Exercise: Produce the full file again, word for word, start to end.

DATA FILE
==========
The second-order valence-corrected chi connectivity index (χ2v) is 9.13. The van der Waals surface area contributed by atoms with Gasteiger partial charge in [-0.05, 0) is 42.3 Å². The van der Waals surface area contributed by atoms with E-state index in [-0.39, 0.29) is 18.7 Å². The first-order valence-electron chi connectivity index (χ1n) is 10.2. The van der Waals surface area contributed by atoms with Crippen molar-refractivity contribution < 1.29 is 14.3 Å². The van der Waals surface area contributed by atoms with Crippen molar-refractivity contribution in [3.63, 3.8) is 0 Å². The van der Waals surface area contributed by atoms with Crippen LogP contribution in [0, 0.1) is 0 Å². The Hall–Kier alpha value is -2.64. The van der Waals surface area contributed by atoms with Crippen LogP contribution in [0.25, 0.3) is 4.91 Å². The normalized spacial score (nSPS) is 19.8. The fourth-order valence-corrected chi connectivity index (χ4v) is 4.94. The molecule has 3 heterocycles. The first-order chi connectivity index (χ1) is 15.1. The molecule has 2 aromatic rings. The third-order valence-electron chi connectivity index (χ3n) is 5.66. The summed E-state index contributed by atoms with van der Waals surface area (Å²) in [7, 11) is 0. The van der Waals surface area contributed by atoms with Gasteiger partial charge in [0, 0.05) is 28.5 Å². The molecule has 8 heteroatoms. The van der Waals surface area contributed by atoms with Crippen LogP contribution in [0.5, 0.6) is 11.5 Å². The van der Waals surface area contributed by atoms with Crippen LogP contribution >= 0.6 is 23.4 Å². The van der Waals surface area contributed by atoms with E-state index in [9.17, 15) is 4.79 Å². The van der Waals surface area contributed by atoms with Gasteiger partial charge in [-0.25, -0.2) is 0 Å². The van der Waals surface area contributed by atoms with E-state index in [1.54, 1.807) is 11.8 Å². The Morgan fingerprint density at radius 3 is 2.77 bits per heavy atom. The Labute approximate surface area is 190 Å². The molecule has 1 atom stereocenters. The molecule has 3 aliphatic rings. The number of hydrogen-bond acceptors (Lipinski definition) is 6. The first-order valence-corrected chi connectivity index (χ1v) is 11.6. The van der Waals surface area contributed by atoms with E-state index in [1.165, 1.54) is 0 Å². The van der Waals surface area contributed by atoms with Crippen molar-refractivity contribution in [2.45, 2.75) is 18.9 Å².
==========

The second-order valence-corrected chi connectivity index (χ2v) is 9.13. The van der Waals surface area contributed by atoms with Gasteiger partial charge in [-0.05, 0) is 42.3 Å². The van der Waals surface area contributed by atoms with E-state index in [-0.39, 0.29) is 18.7 Å². The first-order valence-electron chi connectivity index (χ1n) is 10.2. The van der Waals surface area contributed by atoms with Crippen molar-refractivity contribution < 1.29 is 14.3 Å². The van der Waals surface area contributed by atoms with Crippen molar-refractivity contribution in [3.63, 3.8) is 0 Å². The van der Waals surface area contributed by atoms with Crippen LogP contribution in [0, 0.1) is 0 Å². The Hall–Kier alpha value is -2.64. The van der Waals surface area contributed by atoms with Crippen LogP contribution in [0.25, 0.3) is 4.91 Å². The normalized spacial score (nSPS) is 19.8. The fourth-order valence-corrected chi connectivity index (χ4v) is 4.94. The molecule has 3 heterocycles. The first-order chi connectivity index (χ1) is 15.1. The molecule has 2 aromatic rings. The third-order valence-electron chi connectivity index (χ3n) is 5.66. The summed E-state index contributed by atoms with van der Waals surface area (Å²) in [7, 11) is 0. The van der Waals surface area contributed by atoms with Gasteiger partial charge in [0, 0.05) is 28.5 Å². The molecule has 8 heteroatoms. The van der Waals surface area contributed by atoms with Crippen LogP contribution in [0.5, 0.6) is 11.5 Å². The van der Waals surface area contributed by atoms with Crippen LogP contribution >= 0.6 is 23.4 Å². The van der Waals surface area contributed by atoms with E-state index in [9.17, 15) is 4.79 Å². The van der Waals surface area contributed by atoms with Gasteiger partial charge in [-0.25, -0.2) is 0 Å². The van der Waals surface area contributed by atoms with E-state index in [1.54, 1.807) is 11.8 Å². The Morgan fingerprint density at radius 3 is 2.77 bits per heavy atom. The Labute approximate surface area is 190 Å². The molecule has 1 atom stereocenters. The molecule has 3 aliphatic rings. The number of hydrogen-bond acceptors (Lipinski definition) is 6. The first-order valence-corrected chi connectivity index (χ1v) is 11.6. The van der Waals surface area contributed by atoms with E-state index in [1.165, 1.54) is 0 Å². The van der Waals surface area contributed by atoms with Crippen molar-refractivity contribution in [2.45, 2.75) is 18.9 Å².